November 1, 2012; Source: ProPublica

ProPublica’s Justin Elliott reminds us that while tax-exempt entities are getting lots of publicity for their involvement in the presidential election, they are just as influential in local campaigns. Elliott describes the activity of several groups: Americans for Prosperity, a “dark money” group supported by the Koch brothers, is going against a cap-and-trade effort in New Hampshire; the American Future Fund is fighting against labor union fundraising in California; and the American Federation of Children is making a push in favor of school vouchers in Florida and Wisconsin.

Although the three examples cited by Elliott are strongly conservative, the lesson for all of us should be that it is difficult, if not impossible, for democracy to function if secret moneyed interests get to manipulate the levers of our electoral system. When big money gives secretly—that is, without disclosure, via politically engaged 501(c)(4) social welfare organizations—they are turning elections into auctions for those with the most money to spend.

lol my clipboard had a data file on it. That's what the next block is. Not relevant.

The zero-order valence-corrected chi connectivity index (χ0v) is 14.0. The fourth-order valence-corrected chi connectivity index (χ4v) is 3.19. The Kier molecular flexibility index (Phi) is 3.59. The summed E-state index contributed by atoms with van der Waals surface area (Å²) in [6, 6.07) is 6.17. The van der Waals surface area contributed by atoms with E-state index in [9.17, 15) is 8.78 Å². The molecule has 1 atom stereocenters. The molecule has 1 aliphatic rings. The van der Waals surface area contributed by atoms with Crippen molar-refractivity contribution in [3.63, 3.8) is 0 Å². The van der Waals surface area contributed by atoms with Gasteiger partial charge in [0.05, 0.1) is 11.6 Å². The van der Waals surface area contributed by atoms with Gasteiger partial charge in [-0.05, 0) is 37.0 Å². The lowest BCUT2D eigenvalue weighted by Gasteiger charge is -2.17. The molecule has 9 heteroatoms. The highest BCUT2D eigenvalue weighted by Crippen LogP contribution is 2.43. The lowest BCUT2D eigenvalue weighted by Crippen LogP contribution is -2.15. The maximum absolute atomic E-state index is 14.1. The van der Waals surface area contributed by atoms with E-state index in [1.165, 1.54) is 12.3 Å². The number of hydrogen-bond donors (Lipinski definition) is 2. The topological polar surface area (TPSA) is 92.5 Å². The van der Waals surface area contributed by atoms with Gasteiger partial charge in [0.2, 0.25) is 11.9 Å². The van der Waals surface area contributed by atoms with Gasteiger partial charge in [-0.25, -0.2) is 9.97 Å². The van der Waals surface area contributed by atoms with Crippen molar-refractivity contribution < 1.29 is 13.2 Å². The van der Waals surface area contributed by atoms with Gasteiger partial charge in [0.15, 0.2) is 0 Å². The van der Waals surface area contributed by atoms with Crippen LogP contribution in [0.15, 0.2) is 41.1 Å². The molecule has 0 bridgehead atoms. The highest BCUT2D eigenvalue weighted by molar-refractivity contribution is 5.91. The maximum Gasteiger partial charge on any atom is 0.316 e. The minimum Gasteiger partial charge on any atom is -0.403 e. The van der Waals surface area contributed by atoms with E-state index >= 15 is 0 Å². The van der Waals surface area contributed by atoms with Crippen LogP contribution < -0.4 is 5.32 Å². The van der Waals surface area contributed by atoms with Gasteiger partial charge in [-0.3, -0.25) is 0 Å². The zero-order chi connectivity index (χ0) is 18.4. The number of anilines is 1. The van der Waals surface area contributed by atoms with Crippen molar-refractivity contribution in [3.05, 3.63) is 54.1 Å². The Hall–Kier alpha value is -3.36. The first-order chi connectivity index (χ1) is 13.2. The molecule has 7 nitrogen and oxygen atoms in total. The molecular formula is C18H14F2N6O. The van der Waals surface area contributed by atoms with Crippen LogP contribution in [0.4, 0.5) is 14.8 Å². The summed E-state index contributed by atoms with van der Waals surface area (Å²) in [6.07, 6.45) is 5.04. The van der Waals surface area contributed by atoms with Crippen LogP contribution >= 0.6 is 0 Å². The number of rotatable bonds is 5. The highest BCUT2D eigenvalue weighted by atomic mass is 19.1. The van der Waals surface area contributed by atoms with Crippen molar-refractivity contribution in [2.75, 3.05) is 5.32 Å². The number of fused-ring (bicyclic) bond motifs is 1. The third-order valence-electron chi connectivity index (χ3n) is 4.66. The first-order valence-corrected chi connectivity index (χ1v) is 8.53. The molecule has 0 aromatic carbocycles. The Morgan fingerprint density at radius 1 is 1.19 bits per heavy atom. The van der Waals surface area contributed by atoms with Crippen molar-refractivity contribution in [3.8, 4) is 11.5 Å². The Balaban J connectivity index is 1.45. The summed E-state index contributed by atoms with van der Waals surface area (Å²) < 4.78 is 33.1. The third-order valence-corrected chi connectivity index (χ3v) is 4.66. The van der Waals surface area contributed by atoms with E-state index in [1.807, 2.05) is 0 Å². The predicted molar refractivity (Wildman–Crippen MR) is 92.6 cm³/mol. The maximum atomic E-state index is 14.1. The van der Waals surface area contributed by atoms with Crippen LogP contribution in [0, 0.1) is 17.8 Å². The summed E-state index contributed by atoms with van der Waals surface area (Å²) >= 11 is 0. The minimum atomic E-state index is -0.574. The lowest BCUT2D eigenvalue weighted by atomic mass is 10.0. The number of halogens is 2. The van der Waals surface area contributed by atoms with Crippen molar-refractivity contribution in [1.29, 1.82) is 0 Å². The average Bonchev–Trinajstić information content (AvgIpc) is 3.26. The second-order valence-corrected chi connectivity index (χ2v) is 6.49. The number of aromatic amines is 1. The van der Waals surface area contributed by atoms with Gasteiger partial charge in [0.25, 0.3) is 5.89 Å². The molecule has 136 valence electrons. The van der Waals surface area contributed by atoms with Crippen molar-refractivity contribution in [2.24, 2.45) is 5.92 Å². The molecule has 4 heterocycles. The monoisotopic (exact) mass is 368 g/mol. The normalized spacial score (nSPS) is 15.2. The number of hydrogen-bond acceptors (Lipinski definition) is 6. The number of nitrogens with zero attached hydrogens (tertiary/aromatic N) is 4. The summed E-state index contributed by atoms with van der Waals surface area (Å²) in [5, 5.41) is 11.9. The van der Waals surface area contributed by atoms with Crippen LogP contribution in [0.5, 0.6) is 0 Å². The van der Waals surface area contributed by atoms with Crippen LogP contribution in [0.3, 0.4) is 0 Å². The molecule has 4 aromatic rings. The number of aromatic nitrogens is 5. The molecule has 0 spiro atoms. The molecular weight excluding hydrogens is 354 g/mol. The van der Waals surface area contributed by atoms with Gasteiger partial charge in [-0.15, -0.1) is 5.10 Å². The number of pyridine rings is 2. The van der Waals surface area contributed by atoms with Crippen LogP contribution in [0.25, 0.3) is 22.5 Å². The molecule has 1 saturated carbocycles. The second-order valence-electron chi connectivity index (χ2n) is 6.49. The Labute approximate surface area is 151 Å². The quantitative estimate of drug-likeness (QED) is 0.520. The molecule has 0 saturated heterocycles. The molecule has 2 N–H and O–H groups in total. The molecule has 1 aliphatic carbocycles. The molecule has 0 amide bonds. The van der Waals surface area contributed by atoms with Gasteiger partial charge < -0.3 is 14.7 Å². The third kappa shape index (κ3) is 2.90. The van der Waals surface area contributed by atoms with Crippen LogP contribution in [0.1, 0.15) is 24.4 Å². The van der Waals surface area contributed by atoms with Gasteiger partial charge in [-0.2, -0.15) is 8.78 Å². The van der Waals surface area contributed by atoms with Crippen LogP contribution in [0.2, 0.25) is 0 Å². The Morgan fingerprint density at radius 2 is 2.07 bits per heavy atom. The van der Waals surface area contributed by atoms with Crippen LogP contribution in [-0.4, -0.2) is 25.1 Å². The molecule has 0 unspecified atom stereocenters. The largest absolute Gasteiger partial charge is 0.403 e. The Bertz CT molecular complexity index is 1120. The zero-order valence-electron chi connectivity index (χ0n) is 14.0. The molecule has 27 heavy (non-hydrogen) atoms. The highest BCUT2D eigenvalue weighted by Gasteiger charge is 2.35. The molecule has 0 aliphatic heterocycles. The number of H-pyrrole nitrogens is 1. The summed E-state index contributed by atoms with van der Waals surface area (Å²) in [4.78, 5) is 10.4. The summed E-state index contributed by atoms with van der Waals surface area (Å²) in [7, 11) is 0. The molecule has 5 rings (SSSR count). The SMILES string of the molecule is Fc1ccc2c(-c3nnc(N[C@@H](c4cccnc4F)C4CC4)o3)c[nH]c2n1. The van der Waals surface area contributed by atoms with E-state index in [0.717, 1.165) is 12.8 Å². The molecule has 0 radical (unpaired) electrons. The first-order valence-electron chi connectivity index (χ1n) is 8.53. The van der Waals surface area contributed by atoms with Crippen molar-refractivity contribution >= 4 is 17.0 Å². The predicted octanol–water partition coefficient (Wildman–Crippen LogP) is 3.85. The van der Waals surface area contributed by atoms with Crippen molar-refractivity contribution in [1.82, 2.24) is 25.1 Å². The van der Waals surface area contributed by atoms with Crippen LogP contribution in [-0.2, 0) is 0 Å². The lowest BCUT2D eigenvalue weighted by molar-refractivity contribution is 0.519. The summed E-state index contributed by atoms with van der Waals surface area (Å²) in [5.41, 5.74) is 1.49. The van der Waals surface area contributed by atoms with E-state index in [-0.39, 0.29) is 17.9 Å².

But aren’t we as a society—and as a sector—dependent on big money? Don’t nonprofits rely on big money donors for some of their programs? Isn’t big money, as some contend, “buying” nonprofits through charitable donations, protected from disclosure by the nonprofits’ 501(c)(3) status?

There’s a big, obvious difference. When big donors contribute to nonprofit programs, they are funding charitable goals, not elections. They are funding the work of charities, not secretly moving the votes of citizens for president, members of Congress, governors, mayors, and others. If you can’t see the difference between big donor involvement behind the scenes in nonprofit programs versus big donors supporting candidates and other election outcomes, just open your eyes.—Rick Cohen